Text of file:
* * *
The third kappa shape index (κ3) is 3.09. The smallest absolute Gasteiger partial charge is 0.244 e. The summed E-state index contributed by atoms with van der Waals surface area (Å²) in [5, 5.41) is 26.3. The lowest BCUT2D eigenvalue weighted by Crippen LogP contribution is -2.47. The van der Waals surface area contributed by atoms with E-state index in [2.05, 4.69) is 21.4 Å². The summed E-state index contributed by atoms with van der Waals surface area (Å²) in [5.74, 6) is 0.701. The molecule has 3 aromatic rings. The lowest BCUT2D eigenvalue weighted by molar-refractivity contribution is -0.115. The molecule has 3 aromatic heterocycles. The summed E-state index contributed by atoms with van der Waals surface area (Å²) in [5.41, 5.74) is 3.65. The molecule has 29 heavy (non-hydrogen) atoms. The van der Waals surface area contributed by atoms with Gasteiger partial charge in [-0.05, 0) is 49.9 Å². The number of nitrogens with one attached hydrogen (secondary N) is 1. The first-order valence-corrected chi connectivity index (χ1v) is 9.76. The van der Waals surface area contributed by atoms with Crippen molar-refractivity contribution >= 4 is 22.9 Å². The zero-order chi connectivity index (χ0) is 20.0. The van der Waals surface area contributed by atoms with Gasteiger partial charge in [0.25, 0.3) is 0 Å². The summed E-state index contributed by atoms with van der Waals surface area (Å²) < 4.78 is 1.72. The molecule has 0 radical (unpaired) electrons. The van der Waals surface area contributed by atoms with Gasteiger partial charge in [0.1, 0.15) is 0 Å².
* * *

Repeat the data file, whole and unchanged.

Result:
The third kappa shape index (κ3) is 3.09. The smallest absolute Gasteiger partial charge is 0.244 e. The summed E-state index contributed by atoms with van der Waals surface area (Å²) in [5, 5.41) is 26.3. The lowest BCUT2D eigenvalue weighted by Crippen LogP contribution is -2.47. The van der Waals surface area contributed by atoms with E-state index in [2.05, 4.69) is 21.4 Å². The summed E-state index contributed by atoms with van der Waals surface area (Å²) in [5.74, 6) is 0.701. The molecule has 3 aromatic rings. The lowest BCUT2D eigenvalue weighted by molar-refractivity contribution is -0.115. The molecule has 3 aromatic heterocycles. The summed E-state index contributed by atoms with van der Waals surface area (Å²) in [5.41, 5.74) is 3.65. The molecule has 29 heavy (non-hydrogen) atoms. The van der Waals surface area contributed by atoms with Gasteiger partial charge in [-0.05, 0) is 49.9 Å². The number of nitrogens with one attached hydrogen (secondary N) is 1. The first-order valence-corrected chi connectivity index (χ1v) is 9.76. The van der Waals surface area contributed by atoms with Crippen molar-refractivity contribution >= 4 is 22.9 Å². The zero-order chi connectivity index (χ0) is 20.0. The van der Waals surface area contributed by atoms with Gasteiger partial charge in [0.25, 0.3) is 0 Å². The summed E-state index contributed by atoms with van der Waals surface area (Å²) < 4.78 is 1.72. The molecule has 0 radical (unpaired) electrons. The van der Waals surface area contributed by atoms with Gasteiger partial charge in [0.1, 0.15) is 0 Å².